Dive the HMS Proselyte
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Scuba Diving on the HMS Proselyte

Discover a Piece of Caribbean History






The wreck of the HMS Proselyte is one of the most popular dives for divers who come to scuba St. Maarten in the Netherland Antilles. Here divers can explore the remains of this once mighty British warship that is now home to an abundance of marine life.

The History of the HMS Proselyte



The HMS Proselyte was a 133 foot British war frigate with 32 cannons. She was built in Rotterdam in the Netherlands in 1770 as a Dutch war frigate, the Jason, with 36 cannons. On the 8th of June 1796 the crew mutinied and turned the ship over to the British.


On September 4th, 1801, while serving in the British West Indies Fleet she had a turn of bad luck. This small, fast warship hit Man of War Shoals, just 1 mile from Fort Amsterdam while sailing to St. Maarten.


All of the 215 crew members where saved. It was determined the ship sank due to the negligence of the ships master, L. Williams. The ships commander, Captain George Fowke, was later tried at a court martial. He was not on board the ship when she sank.


The Dive



Today the Proselyte rest on her starboard side in approximately 50 feet of water, just outside of Great Bay Harbor. There are about 15 to 20 cannons and three 14 foot anchors still recognizable. Barrel bands and ballast plates can be found around the reef. If divers take the time to sift through the sand, with a little luck they can find musket balls, nails and broken pottery.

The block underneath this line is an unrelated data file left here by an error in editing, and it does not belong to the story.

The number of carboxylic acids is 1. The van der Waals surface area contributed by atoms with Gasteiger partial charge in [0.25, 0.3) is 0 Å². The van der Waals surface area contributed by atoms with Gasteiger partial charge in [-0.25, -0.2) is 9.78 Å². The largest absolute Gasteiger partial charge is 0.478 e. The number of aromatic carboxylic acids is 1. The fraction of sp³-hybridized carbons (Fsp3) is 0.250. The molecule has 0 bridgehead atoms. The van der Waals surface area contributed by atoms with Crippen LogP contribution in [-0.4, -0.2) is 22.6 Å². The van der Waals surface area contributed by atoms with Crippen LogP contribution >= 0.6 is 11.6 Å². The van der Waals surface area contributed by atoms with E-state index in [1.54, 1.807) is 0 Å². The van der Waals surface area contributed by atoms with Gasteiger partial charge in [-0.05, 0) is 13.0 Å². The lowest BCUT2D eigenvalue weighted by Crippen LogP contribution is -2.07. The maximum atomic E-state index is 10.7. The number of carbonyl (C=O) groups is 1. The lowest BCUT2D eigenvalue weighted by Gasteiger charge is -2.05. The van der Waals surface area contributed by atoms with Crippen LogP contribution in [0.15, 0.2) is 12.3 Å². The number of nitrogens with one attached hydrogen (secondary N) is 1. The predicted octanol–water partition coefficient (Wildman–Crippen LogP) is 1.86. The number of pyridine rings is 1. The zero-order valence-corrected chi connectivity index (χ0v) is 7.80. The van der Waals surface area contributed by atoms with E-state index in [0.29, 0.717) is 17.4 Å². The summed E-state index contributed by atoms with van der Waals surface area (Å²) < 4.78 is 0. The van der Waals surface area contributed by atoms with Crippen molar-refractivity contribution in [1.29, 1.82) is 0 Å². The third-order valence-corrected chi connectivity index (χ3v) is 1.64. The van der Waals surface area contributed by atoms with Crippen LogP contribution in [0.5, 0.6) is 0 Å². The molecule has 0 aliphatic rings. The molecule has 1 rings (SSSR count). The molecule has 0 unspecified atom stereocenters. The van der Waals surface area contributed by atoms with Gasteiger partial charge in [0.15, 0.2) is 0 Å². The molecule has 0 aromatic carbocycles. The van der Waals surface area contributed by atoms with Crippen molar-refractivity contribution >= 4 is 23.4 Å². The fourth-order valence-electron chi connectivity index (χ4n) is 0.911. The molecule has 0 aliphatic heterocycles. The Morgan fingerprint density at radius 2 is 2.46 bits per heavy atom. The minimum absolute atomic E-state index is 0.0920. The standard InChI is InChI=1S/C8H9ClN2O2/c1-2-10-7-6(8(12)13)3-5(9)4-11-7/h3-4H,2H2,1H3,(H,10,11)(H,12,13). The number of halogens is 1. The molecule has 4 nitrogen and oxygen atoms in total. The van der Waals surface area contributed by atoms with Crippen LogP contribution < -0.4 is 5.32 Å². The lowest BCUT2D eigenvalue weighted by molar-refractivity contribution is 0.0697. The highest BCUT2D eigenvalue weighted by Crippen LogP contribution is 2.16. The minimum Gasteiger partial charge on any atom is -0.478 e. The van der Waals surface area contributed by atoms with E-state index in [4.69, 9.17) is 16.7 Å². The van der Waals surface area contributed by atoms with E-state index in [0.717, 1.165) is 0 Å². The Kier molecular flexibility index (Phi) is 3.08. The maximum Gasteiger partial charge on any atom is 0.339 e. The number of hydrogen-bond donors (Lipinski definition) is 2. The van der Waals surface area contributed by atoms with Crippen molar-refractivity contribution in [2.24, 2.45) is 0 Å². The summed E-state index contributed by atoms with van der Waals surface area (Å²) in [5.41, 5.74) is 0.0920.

On the shallow part of the reef divers can see some of the ships ribbing. Be careful, the ribs are encrusted with fire coral. Hidden among the ribs are several cannon balls.


One would think this would be an eerie place. This is far from the truth. The reef is alive with marine life. Divers can watch parrot fish, damsel fish, and angel fish dart in and out of the rocks. Schools of French grunts sway in the current on the shallow part of the reef. Occasionally southern sting rays, spotted eagle rays and reef sharks pay a visit to the reef.

There are several ridges that make up Proselyte Reef. They form an amazing underwater terrain of canyons and ridges. Soft corals and sponges have painted the canyons and ridges with the colors of the rainbow. Red, purple, orange and green sponges compete for the divers attention.


Proselyte reef St. Maarten is a great dive for divers of all levels. It has an abundance of marine life and moderate to shallow depths. It's easy to see why this is one of the most popular dive sites for divers who come to the island for St Maarten scuba diving. And let's not forget the wreck of the Proselyte, a real piece of Caribbean history.

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